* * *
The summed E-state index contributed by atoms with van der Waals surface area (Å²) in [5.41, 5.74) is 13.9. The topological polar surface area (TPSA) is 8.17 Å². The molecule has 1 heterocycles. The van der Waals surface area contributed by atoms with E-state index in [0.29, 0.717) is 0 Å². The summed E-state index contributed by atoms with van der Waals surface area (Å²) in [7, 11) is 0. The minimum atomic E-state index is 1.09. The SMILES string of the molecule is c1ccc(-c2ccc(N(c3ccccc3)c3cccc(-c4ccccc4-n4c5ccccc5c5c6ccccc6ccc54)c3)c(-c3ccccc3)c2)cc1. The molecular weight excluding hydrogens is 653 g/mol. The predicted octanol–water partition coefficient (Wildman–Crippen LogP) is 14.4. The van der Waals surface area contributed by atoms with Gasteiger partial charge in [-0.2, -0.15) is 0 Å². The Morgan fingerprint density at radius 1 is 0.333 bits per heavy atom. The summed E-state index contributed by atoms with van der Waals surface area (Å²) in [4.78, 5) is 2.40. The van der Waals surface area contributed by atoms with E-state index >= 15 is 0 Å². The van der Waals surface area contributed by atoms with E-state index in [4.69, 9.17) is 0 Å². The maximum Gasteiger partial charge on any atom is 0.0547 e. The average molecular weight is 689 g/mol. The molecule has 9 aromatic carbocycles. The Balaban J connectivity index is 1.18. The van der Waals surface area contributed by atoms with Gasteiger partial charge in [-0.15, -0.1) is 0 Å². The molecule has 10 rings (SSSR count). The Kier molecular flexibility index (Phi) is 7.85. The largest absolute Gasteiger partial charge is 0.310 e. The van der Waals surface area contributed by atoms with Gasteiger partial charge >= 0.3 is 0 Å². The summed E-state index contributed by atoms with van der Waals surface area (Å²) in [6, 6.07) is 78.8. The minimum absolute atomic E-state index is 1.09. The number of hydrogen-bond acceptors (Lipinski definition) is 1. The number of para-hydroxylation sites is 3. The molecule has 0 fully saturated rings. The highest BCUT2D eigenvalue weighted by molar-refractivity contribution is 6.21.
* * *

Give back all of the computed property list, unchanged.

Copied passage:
The summed E-state index contributed by atoms with van der Waals surface area (Å²) in [5.41, 5.74) is 13.9. The topological polar surface area (TPSA) is 8.17 Å². The molecule has 1 heterocycles. The van der Waals surface area contributed by atoms with E-state index in [0.29, 0.717) is 0 Å². The summed E-state index contributed by atoms with van der Waals surface area (Å²) in [7, 11) is 0. The minimum atomic E-state index is 1.09. The SMILES string of the molecule is c1ccc(-c2ccc(N(c3ccccc3)c3cccc(-c4ccccc4-n4c5ccccc5c5c6ccccc6ccc54)c3)c(-c3ccccc3)c2)cc1. The molecular weight excluding hydrogens is 653 g/mol. The predicted octanol–water partition coefficient (Wildman–Crippen LogP) is 14.4. The van der Waals surface area contributed by atoms with Gasteiger partial charge in [-0.2, -0.15) is 0 Å². The Morgan fingerprint density at radius 1 is 0.333 bits per heavy atom. The summed E-state index contributed by atoms with van der Waals surface area (Å²) in [4.78, 5) is 2.40. The van der Waals surface area contributed by atoms with E-state index >= 15 is 0 Å². The van der Waals surface area contributed by atoms with E-state index in [4.69, 9.17) is 0 Å². The maximum Gasteiger partial charge on any atom is 0.0547 e. The average molecular weight is 689 g/mol. The molecule has 9 aromatic carbocycles. The Balaban J connectivity index is 1.18. The van der Waals surface area contributed by atoms with Gasteiger partial charge in [-0.15, -0.1) is 0 Å². The molecule has 10 rings (SSSR count). The Kier molecular flexibility index (Phi) is 7.85. The largest absolute Gasteiger partial charge is 0.310 e. The van der Waals surface area contributed by atoms with Gasteiger partial charge >= 0.3 is 0 Å². The summed E-state index contributed by atoms with van der Waals surface area (Å²) in [6, 6.07) is 78.8. The minimum absolute atomic E-state index is 1.09. The number of hydrogen-bond acceptors (Lipinski definition) is 1. The number of para-hydroxylation sites is 3. The molecule has 0 fully saturated rings. The highest BCUT2D eigenvalue weighted by molar-refractivity contribution is 6.21.